Hanging with the locals pays off for tropical invaders
Studying the behaviour of tropical fish in a temperate environment can help predict who might be winners and losers in a warmer future, and how resources such as fish stocks may be impacted, researchers say.
Scientists examined the shoaling strategy of the Indo-Pacific sergeant damselfish, a common species of tropical fish larvae regularly transported to temperate waters off the south-east Australian coast, and found they may be choosing new "friends" in order to survive.
Juvenile tropical reef fishes have been observed there since 1935. In recent years, however, both numbers and survival rates through the temperate winter season have increased, most notably around the rocky reef shores of Sydney.
The research, led by the University of Technology Sydney (UTS), provides some of the first information about how individuals' behaviour at the frontline of an "invasion", or range expansion, might influence the success of that expansion.
The study, published in Global Change Biology, gives insight into the potential impacts the shoaling behaviour of tropical "invaders" might have on native fish communities in warming temperate waters.
"The damselfish juveniles either form shoals made up of their own species, 'tropical shoals', or they form 'mixed shoals' with other similar size and shape species such as the Australian mado," lead investigator Shannen Smith says.
"By the end of the recruitment season in July individual damselfish in the mixed shoals had larger body sizes than those in the tropical shoals."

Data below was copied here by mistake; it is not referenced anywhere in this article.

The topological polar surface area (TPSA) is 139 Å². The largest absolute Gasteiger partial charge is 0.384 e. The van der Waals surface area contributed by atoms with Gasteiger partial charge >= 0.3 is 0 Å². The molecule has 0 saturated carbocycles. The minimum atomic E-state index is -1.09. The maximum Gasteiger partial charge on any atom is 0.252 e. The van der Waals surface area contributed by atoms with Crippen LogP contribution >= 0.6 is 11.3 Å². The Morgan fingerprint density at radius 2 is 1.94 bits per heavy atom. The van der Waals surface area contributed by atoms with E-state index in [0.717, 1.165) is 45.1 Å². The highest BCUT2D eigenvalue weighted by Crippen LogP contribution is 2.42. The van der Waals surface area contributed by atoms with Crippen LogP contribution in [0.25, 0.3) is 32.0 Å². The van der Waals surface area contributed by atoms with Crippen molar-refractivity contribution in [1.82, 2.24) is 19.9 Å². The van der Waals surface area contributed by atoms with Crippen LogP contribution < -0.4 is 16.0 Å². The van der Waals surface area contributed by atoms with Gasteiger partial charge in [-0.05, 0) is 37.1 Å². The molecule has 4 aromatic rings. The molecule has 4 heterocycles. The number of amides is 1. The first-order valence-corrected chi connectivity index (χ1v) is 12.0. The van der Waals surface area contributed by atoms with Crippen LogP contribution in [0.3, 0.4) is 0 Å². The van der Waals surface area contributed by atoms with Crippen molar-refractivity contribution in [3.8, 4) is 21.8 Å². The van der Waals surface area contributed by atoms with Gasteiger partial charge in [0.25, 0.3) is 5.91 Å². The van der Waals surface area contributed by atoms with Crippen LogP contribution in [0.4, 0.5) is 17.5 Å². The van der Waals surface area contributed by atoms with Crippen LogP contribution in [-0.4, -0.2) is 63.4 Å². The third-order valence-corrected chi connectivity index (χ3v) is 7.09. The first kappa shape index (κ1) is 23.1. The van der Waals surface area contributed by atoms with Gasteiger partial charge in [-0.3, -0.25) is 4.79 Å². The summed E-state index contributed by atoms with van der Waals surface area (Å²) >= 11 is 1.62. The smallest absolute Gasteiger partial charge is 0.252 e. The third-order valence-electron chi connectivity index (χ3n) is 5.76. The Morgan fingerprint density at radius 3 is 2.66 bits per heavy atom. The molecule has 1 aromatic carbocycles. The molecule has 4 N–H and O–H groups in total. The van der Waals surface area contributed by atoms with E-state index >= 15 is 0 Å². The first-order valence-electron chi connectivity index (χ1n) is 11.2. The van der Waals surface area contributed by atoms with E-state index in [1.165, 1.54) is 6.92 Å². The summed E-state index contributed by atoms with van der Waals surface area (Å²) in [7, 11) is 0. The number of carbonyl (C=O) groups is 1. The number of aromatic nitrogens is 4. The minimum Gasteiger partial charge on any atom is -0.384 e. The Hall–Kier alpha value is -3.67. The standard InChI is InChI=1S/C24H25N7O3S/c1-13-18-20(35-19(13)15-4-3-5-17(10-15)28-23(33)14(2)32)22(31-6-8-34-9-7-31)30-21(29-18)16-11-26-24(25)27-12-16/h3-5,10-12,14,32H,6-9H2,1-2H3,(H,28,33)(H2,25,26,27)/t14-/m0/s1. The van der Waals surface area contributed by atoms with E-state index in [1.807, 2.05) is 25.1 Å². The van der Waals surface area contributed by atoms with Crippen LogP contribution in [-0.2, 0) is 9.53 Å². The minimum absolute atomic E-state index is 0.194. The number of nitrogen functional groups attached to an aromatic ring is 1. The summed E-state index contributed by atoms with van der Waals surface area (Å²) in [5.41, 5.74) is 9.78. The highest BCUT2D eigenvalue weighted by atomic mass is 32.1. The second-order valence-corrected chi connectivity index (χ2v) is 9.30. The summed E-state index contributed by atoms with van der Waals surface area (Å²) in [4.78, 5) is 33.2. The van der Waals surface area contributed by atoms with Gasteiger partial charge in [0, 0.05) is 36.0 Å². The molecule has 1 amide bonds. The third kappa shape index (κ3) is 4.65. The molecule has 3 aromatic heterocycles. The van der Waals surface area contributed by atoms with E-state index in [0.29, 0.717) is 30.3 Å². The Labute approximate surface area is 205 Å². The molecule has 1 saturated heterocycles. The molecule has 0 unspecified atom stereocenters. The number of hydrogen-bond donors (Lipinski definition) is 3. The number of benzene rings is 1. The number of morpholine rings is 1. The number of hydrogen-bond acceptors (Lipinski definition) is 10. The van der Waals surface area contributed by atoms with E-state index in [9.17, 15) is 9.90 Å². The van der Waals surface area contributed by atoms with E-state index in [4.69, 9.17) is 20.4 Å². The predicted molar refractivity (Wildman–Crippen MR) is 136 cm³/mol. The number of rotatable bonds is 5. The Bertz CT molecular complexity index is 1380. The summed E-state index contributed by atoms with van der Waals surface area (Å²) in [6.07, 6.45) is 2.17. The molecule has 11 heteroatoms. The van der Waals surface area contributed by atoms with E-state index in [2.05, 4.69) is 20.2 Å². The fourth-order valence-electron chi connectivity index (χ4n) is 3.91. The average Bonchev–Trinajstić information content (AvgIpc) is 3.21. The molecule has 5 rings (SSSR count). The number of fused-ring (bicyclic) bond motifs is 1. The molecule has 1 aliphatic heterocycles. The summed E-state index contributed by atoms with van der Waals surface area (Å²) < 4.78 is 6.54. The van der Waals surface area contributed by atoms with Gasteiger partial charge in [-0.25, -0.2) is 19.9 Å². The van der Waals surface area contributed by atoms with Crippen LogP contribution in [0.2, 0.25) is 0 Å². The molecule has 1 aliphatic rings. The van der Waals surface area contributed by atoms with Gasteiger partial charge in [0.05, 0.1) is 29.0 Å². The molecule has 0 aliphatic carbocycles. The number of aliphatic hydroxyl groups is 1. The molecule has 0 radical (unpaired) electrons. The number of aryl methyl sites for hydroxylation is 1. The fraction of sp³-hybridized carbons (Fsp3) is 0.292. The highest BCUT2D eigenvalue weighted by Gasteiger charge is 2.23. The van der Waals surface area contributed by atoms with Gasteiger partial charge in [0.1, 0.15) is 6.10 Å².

"It's likely this is an important benefit for invading tropical fishes – body size is typically associated with survival," she says.
Although this outcome seems counter-intuitive, the researchers say it is likely a social learning effect; the mixed shoals showed greater social cohesion, the benefits of the social interactions outweighed the costs of being the odd ones out.
"The mixed shoals maintained their cohesion as the season progressed whereas the tropical shoals continued to defend their territory even as their numbers declined. Not only is this costly in an energy sense but it also means there is more distance between individuals and predators can pick you off," Smith says.
It's important information, say co-investigators, UTS Professor of Marine Biology David Booth and Dr. Rebecca Fox from the Australian National University.
"In a world where the climate is altering, understanding the dynamics of organisms' range shifts is important for species conservation and resource management, for both the shifting species and receiving ecosystems," they say.
"While scientists have done a lot of work documenting the occurrence of range shifts and whether the movement is tracking the thermal environment, we currently have limited understanding of the influence of behavioural ecology on range shifts," says co-author Dr. Jenni Donelson, from the ARC Centre of Excellence for Coral Reef Studies at James Cook University. "This research shows that individual behaviour may play a larger role in range shifts than currently understood."